SRR closes two waste tanks ahead of schedule

  • Posted: Saturday, December 21, 2013 12:01 a.m.
    UPDATED: Saturday, December 21, 2013 7:40 p.m.
Submitted photo
The final amount of grout is poured into Tank 6, marking the operational closure of Tanks 5 and 6.
Submitted photo The final amount of grout is poured into Tank 6, marking the operational closure of Tanks 5 and 6.

The Savannah River Site's liquid waste contractor announced the closure of two more liquid waste tanks in a press release on Thursday, stating the tanks were closed two years ahead of schedule.

Savannah River Remediation – or SRR – closed down Tanks 5 and 6, marking the completion of a four-month process. The contractor began closing the tanks in August and removed 730,000 gallons of hazardous waste from both.

“DOE is committed to protecting our workers, the public and the environment while achieving risk reduction in compliance with our commitments,” David Moody, DOE Savannah River Operations office manager, stated in the press release. “By closing four waste tanks in less than two years, we continue reducing that risk. What we are celebrating is a testimony to the fact that we deliver.”

SRR used more than 1.8 million gallons of specially formulated grout to execute the closure. The grout was delivered by 1,150 cement trucks and helps reduce the risk of the legacy waste.

Several groups, including the South Carolina Department of Health and Environmental Control, have heralded the waste tanks as the biggest threat to environmental health in the state. In September, the health department threatened to fine DOE $150 million if the waste cleanup and other milestones were not met on time.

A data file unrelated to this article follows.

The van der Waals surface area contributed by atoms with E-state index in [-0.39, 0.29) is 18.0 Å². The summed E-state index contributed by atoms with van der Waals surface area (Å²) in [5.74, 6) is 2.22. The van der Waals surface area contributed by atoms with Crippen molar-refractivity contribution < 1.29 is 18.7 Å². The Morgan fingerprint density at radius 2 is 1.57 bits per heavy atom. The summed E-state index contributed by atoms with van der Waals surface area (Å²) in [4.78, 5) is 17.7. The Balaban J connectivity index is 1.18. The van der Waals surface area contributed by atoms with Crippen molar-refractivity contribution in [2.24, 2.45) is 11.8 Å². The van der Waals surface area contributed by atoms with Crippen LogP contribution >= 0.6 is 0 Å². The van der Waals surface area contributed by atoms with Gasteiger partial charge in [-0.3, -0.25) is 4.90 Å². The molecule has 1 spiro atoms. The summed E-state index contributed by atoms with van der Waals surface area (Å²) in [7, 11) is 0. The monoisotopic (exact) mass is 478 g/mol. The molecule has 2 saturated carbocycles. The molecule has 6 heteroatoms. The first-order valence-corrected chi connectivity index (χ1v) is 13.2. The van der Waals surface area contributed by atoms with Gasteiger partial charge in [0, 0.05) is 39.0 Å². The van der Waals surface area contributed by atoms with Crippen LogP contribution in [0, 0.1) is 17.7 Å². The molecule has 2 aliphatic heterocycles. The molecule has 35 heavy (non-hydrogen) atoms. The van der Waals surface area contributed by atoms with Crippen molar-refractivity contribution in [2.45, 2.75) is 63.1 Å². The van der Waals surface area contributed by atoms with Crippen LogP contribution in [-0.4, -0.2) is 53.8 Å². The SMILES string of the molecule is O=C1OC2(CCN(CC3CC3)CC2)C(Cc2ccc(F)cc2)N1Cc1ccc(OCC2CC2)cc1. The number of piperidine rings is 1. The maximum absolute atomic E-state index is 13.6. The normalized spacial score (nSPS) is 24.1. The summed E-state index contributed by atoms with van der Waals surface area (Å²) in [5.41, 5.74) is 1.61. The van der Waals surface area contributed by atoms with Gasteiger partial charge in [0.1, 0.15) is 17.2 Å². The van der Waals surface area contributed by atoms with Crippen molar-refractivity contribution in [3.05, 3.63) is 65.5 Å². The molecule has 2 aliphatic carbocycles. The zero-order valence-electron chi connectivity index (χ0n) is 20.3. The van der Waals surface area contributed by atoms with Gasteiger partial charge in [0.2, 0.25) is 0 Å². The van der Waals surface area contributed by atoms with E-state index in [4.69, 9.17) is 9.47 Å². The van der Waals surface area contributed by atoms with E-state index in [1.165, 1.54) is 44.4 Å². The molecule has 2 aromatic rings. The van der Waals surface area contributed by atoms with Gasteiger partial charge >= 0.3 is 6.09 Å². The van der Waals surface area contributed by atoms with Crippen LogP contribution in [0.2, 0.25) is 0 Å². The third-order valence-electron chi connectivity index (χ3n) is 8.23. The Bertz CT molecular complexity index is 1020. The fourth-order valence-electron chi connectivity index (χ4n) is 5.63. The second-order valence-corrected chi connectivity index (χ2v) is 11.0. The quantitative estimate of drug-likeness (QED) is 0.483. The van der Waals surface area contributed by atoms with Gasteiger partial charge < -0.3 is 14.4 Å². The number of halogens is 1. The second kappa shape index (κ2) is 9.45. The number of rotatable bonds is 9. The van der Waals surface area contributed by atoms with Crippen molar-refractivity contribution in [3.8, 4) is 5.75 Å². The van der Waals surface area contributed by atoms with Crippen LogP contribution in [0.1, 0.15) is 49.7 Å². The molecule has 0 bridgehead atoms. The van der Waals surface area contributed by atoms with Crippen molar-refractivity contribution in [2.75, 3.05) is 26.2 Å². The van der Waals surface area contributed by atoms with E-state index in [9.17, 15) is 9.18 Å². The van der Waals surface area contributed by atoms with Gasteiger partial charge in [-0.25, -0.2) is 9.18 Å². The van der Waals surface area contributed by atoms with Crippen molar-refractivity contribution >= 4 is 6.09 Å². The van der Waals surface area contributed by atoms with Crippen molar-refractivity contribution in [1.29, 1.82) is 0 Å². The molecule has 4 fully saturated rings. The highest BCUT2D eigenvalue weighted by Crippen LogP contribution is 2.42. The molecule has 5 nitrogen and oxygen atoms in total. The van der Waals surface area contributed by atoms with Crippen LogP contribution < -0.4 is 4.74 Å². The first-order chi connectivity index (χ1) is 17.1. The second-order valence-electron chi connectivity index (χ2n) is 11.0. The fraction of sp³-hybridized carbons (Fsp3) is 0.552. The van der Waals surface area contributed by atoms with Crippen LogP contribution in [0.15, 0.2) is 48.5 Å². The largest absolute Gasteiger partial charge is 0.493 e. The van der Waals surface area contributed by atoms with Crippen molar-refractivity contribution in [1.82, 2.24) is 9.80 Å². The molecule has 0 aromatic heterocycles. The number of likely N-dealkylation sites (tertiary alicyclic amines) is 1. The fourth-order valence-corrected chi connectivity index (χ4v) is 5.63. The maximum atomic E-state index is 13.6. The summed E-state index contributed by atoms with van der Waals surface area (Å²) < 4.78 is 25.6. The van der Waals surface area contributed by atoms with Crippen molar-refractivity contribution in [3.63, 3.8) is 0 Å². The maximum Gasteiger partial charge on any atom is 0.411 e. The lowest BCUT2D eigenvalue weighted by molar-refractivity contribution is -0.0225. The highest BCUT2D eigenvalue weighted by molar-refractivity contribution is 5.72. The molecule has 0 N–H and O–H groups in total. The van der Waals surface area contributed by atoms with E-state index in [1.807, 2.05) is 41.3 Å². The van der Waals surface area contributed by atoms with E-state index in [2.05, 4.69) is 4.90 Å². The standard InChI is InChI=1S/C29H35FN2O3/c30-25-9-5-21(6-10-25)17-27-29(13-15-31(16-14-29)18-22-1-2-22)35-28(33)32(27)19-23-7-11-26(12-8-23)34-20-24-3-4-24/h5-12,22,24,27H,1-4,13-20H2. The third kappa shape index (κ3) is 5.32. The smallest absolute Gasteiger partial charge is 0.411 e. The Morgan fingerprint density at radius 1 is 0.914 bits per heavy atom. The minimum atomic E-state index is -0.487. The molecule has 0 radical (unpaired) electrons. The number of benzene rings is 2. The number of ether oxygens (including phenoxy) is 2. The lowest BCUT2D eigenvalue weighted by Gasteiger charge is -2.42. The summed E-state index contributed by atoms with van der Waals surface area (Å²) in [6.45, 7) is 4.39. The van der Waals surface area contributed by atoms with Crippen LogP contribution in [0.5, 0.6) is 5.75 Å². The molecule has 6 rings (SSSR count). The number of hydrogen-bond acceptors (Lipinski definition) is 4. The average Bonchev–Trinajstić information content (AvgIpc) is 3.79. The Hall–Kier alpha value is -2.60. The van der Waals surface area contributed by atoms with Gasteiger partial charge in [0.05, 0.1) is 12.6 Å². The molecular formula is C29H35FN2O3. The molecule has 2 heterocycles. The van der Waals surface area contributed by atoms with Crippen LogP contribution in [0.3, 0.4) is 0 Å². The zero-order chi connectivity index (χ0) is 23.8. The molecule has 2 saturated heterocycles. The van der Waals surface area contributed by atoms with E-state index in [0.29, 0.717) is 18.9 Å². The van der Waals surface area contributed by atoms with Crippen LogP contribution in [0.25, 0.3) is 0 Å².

The deadline for closures of Tanks 5 and 6 was slated for December 2015, putting SRS two years ahead of schedule. The Site now has 45 remaining tanks, with nine in waste removal or cleaning phases.

Ken Rueter, SRR's president and project manager, said the achievement is a testament to SRR being the leader in tank closure.

“Historically, SRS liquid waste employees were the first in the country to operationally close waste tanks,” said Rueter in the press release. “No other project in the nation continues to reduce the risk associated with this legacy waste like SRR employees at SRS.”

Derrek Asberry is a beat reporter with the Aiken Standard. He joined the paper in June. He is originally from Vidalia, Ga., and a graduate of Georgia Southern University.

Follow him on Twitter @ DerrekAsberry.

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